The day everyone lost

So what happens if you have an election and everyone loses?

First of all, don’t listen to yappers like me or the political editor of the Sun. The people who have to decide what happens need to think carefully about the future of the country over months and years, not about what happens over the next two days.

Second, we have to find out exactly what the precise balance of seats is. The mathematics matters. What would it take for a stable government to be achieved? Would the most obvious combinations be compatible with the interests of the parties involved? Personally, I think Nick Clegg would have to be suicidally insane to support a Tory minority Government with no offer on Electoral reform, but hey, what do I know?

Third, If there is to be a Labour-Liberal alliance, it should be one based on a strictly agreed programme, not some sort of vague mush. Economic commitments, Electoral reform. It should be a clear policy programme, so if the Commons votes it down, the issues in the subsequent election are clear.

Fourth, no one should run to Northern Ireland. However much I want a Labour government, selling out the peace process is too dangerous.

Finally, If the Lib Dems feel they need another Labour PM, the Cabinet should choose Alistair Darling or Alan Johnson as their PM-Candidate. We need stability and anything else would feel like to much like an internal party coup. Personally, given the economic situation and pressure that we are likely to face, I would prefer Alistair Darling, by a short head. That way, Vince Cable can be Chancellor.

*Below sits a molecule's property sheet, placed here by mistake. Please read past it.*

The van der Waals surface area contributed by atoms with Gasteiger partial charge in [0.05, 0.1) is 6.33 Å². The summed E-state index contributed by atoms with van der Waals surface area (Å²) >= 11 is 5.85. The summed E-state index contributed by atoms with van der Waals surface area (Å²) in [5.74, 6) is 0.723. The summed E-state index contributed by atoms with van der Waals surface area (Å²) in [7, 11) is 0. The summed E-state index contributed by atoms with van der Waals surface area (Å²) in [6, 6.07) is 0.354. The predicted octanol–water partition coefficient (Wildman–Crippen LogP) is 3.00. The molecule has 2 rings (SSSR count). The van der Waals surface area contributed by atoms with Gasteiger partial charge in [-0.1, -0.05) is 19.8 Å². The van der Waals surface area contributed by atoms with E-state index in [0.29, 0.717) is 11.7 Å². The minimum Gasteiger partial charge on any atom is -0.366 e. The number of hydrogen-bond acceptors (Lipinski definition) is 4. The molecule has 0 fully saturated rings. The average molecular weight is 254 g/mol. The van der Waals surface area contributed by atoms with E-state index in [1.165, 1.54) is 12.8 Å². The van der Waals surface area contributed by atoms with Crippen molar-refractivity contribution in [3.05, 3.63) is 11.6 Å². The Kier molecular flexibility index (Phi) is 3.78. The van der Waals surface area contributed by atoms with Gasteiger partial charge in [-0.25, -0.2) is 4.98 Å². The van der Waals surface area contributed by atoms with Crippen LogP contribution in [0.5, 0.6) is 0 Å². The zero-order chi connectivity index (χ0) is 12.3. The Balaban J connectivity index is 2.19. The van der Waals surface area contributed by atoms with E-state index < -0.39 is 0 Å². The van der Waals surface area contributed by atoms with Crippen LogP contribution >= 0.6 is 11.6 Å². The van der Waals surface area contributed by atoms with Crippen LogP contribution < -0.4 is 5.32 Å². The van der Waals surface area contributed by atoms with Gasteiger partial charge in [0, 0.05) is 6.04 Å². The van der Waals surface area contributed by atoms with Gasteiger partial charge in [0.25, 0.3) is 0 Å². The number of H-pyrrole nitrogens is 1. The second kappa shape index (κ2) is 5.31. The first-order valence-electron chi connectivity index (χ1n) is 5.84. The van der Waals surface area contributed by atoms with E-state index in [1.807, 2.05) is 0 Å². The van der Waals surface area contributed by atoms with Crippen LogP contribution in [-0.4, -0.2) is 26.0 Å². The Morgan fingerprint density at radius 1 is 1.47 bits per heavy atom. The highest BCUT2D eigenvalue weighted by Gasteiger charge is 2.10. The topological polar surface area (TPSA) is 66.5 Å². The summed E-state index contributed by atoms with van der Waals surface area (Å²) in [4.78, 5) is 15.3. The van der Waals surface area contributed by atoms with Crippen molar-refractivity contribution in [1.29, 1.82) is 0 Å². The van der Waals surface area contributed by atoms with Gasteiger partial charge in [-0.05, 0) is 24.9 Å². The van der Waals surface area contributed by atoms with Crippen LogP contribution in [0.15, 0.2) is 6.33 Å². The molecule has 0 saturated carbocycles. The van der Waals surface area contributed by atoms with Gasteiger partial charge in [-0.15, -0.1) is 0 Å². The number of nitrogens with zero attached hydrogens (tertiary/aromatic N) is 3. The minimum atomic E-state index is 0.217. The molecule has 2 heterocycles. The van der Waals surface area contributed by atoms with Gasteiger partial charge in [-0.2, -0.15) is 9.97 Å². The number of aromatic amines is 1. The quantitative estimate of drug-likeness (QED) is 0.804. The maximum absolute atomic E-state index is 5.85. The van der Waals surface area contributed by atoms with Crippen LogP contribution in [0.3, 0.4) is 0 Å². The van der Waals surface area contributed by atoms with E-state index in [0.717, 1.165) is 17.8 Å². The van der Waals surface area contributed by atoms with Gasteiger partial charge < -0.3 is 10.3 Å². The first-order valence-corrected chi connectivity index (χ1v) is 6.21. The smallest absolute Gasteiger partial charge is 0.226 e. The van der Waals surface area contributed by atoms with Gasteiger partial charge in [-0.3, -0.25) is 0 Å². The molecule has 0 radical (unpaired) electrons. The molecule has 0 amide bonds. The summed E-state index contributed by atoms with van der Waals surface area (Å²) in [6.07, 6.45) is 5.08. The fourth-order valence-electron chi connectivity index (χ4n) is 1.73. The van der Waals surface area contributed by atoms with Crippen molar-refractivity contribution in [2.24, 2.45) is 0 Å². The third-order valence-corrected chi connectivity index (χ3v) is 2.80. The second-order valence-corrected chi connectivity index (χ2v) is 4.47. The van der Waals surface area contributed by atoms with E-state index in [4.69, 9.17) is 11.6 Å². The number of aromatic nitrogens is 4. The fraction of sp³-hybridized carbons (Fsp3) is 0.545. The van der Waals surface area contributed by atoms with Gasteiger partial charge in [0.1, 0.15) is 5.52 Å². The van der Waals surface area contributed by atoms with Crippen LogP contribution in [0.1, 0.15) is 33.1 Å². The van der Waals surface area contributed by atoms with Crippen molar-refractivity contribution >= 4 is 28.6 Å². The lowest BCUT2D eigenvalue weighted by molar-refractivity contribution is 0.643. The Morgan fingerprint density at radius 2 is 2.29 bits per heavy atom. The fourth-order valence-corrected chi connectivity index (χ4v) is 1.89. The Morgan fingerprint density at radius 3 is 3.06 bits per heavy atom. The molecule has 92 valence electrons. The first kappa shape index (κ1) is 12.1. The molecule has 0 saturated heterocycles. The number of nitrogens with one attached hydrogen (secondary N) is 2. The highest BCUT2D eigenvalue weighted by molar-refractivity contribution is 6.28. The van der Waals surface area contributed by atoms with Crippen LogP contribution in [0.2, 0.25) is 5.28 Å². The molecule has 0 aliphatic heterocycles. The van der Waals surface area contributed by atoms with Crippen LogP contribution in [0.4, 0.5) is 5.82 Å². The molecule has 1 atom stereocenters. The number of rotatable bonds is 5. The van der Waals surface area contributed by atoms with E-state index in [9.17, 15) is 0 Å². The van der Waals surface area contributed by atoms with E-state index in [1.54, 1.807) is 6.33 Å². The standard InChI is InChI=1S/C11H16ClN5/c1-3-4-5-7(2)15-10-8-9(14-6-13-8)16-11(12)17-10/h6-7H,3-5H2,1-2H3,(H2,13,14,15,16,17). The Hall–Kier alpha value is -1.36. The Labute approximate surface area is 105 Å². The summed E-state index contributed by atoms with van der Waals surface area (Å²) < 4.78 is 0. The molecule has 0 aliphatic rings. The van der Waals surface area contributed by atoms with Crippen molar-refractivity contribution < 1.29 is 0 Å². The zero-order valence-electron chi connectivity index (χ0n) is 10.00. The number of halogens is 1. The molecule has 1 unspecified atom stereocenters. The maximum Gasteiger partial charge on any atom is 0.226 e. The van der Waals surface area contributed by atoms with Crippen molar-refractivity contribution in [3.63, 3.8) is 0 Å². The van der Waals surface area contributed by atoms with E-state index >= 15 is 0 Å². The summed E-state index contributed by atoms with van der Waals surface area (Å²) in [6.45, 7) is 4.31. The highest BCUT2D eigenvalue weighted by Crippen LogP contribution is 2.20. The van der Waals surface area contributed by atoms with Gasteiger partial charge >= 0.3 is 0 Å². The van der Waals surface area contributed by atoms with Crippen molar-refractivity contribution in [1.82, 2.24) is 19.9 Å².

11 Responses to “The day everyone lost”

  1. James Bloodworth

    Here here. Electoral reform would be something really positive that could come out of a coalition with the Lib Dems; and while the tories will cry that it is they who should be in power due to the voting patterns, let’s not forget that they so far only have a single MP in Scotland and very few in Wales; not to mention that there is a clear anti-tory majority in the country as a whole.

    I would say it seems clear that Brown has to go, but then, he has at least stood for election in the country now; if we get rid of him then surely we will just face the same accusations that have dogged Brown over the last two years with our new leader (Although Brown will probably still get that considering he lost the popular vote to the tories).

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  2. liammurray71

    Agree short-medium term economic situation is the key driver and I have always supported electoral reform.

    There has to be some nod to the ‘direction of travel’ last night though. Neither party won the argument but public support for Labour’s policy platform diminished considerably and that for the Tory one grew considerably. An outcome that doesn’t reflect that – however constitutionally possible – won’t be sustainable in even the medium term. That presages another election, probably after a referendum and I can’t see how that squares with national interest.

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    • hopisen